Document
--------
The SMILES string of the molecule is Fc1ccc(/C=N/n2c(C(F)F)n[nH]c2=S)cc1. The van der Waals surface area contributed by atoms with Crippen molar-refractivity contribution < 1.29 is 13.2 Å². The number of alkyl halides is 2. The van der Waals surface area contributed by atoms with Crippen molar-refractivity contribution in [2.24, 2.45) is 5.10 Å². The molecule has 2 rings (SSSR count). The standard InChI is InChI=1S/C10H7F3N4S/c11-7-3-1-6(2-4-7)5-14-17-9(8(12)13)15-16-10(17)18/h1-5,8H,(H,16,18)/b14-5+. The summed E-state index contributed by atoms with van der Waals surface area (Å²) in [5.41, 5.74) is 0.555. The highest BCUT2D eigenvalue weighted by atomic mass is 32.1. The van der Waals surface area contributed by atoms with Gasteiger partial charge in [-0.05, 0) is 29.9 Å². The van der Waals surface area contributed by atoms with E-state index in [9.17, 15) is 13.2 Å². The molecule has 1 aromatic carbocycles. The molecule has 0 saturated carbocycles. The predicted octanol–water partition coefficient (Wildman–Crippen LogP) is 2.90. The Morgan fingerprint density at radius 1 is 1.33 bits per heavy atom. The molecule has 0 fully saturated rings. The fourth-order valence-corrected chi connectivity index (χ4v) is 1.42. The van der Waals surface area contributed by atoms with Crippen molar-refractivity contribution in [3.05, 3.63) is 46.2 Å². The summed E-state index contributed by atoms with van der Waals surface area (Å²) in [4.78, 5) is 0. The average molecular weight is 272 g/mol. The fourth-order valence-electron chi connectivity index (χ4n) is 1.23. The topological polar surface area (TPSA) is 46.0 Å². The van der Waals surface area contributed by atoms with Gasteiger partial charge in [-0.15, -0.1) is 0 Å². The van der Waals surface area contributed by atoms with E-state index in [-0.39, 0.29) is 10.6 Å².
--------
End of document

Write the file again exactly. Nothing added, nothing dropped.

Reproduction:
The SMILES string of the molecule is Fc1ccc(/C=N/n2c(C(F)F)n[nH]c2=S)cc1. The van der Waals surface area contributed by atoms with Crippen molar-refractivity contribution < 1.29 is 13.2 Å². The number of alkyl halides is 2. The van der Waals surface area contributed by atoms with Crippen molar-refractivity contribution in [2.24, 2.45) is 5.10 Å². The molecule has 2 rings (SSSR count). The standard InChI is InChI=1S/C10H7F3N4S/c11-7-3-1-6(2-4-7)5-14-17-9(8(12)13)15-16-10(17)18/h1-5,8H,(H,16,18)/b14-5+. The summed E-state index contributed by atoms with van der Waals surface area (Å²) in [5.41, 5.74) is 0.555. The highest BCUT2D eigenvalue weighted by atomic mass is 32.1. The van der Waals surface area contributed by atoms with Gasteiger partial charge in [-0.05, 0) is 29.9 Å². The van der Waals surface area contributed by atoms with E-state index in [9.17, 15) is 13.2 Å². The molecule has 1 aromatic carbocycles. The molecule has 0 saturated carbocycles. The predicted octanol–water partition coefficient (Wildman–Crippen LogP) is 2.90. The Morgan fingerprint density at radius 1 is 1.33 bits per heavy atom. The molecule has 0 fully saturated rings. The fourth-order valence-corrected chi connectivity index (χ4v) is 1.42. The van der Waals surface area contributed by atoms with Crippen molar-refractivity contribution in [3.05, 3.63) is 46.2 Å². The summed E-state index contributed by atoms with van der Waals surface area (Å²) in [4.78, 5) is 0. The average molecular weight is 272 g/mol. The fourth-order valence-electron chi connectivity index (χ4n) is 1.23. The topological polar surface area (TPSA) is 46.0 Å². The van der Waals surface area contributed by atoms with Gasteiger partial charge in [-0.15, -0.1) is 0 Å². The van der Waals surface area contributed by atoms with E-state index in [-0.39, 0.29) is 10.6 Å².